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Jacobson v. Empire Electrical Contractors

March 25, 2008

LARRY JACOBSON, AS CHAIRMAN OF THE JOINT INDUSTRY BOARD OF THE ELECTRICAL INDUSTRY, PLAINTIFF,
v.
EMPIRE ELECTRICAL CONTRACTORS, INC. AND JOHN ESPOSITO, DEFENDANTS.



The opinion of the court was delivered by: Dora L. Irizarry, United States District Judge

ORDER ADOPTING REPORT AND RECOMMENDATION

Plaintiff Larry Jacobson, as Chairman of the Joint Industry Board of the Electrical Industry ("Joint Board"), commenced this action under the Employee Retirement Income Security Act of 1974 ("ERISA"), 29 U.S.C. §§ 1132 and 1145 against defendants, Empire Electrical Contractors, Inc. (the "employer") and John Esposito, to collect delinquent benefit contributions and various other sums allegedly owed to the Joint Board under a collective bargaining agreement pursuant to Section 301 of the Labor Management Relations Act ("LMRA"), 29 U.S.C. § 185. The defendants were properly served with copies of the summons and complaint, but did not appear or otherwise defend the action, and plaintiff moved for a default judgment. The court entered default judgment on June 27, 2006 in favor of plaintiff and referred the matter to the assigned magistrate judge to hold an inquest on damages.

On September 13, 2007, U.S. Magistrate Judge Viktor V. Pohorelsky issued a report and recommendation ("R&R") recommending that judgment be entered against the employer on the following claims:

(1) unpaid contributions to employment benefit plans administered by the plaintiff for weeks 39-50 of 2005 (weeks ending between September 28, 2005 to December 14, 2005), in the amount of $130,691.17 (the unpaid "ERISA Contributions");

(2) prejudgment interest on the unpaid ERISA Contributions;

(3) liquidated damages on the ERISA Contributions in the amount of $26,138.23

(4) Attorney's fees totaling $7,211.91 and costs in the amount of $834.79. (R&R 12-13). The plaintiff filed timely objections challenging the Magistrate Judge's denial of the following claims:

(A) unpaid contributions to a deferred salary plan administered by the plaintiff and managed by Putnam Investments, a third-party investment manager, for weeks 39-50 of 2005, in the amount of $30,310.20 (the "unpaid 401(k) Contributions").

(B) Lost interest income on certain 401(k) contributions that were paid late between September 8, 2004 to September 21, 2005, in the amount of $902 (the "interest on the late-paid 401(k) Contributions").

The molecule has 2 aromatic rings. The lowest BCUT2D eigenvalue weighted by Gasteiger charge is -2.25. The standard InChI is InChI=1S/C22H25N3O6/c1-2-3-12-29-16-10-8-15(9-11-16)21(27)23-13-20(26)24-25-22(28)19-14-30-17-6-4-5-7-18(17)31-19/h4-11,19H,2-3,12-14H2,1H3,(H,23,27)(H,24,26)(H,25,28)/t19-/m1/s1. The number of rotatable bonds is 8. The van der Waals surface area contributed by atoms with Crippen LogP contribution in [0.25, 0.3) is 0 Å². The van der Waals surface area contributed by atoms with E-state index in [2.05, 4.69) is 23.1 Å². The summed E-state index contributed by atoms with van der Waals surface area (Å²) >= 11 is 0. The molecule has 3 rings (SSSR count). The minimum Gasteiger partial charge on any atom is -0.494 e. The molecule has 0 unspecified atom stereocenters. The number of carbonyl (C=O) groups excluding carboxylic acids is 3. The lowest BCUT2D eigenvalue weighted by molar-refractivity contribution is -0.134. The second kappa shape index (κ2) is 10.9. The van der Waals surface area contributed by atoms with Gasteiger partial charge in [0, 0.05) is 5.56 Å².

The Magistrate Judge had denied both of these claims due to inadequate and unauthenticated supporting documentation. Plaintiff filed timely objections along with an additional declaration. (See Declaration of Kevin Duffy in Support of Plaintiff's Objection to the Report and Recommendation, Sept. 27, 2007 ("Duffy Decl."), Dkt. No. 18). For the reasons set forth below, the court adopts Magistrate Judge Pohorelsky's recommendations in full and overrules plaintiff's objections thereto.

STANDARD OF REVIEW

When objections to an R&R are made, a district judge must make a de novo determination with respect to those parts of the R&R to which any party objects. The district court may then "accept, reject, or modify the recommended decision, receive further evidence, or recommit the matter to the magistrate judge with instructions." Fed. R. Civ. P. 72(b);28 U.S.C. § 636(b); See also United States v. Raddatz, 447 U.S. 667, 673-76 (1980).

Under Federal Rule of Civil Procedure 72(b), a district court may consider additional evidence in making its de novo determination as to portions of a magistrate judge's report and recommendation to which specific written objections have been made. See also Hynes v. Suillace, 143 F.3d 653, 656 (2d Cir. 1998)(noting that while "[c]onsiderations of efficiency and fairness militate in favor of a full evidentiary submission for the Magistrate Judge's consideration, a district court nonetheless retains discretion to review supplementation of the record). But cf. Housing Works, Inc. v. Turner, 362 F.Supp.2d 434 (S.D.N.Y. ...


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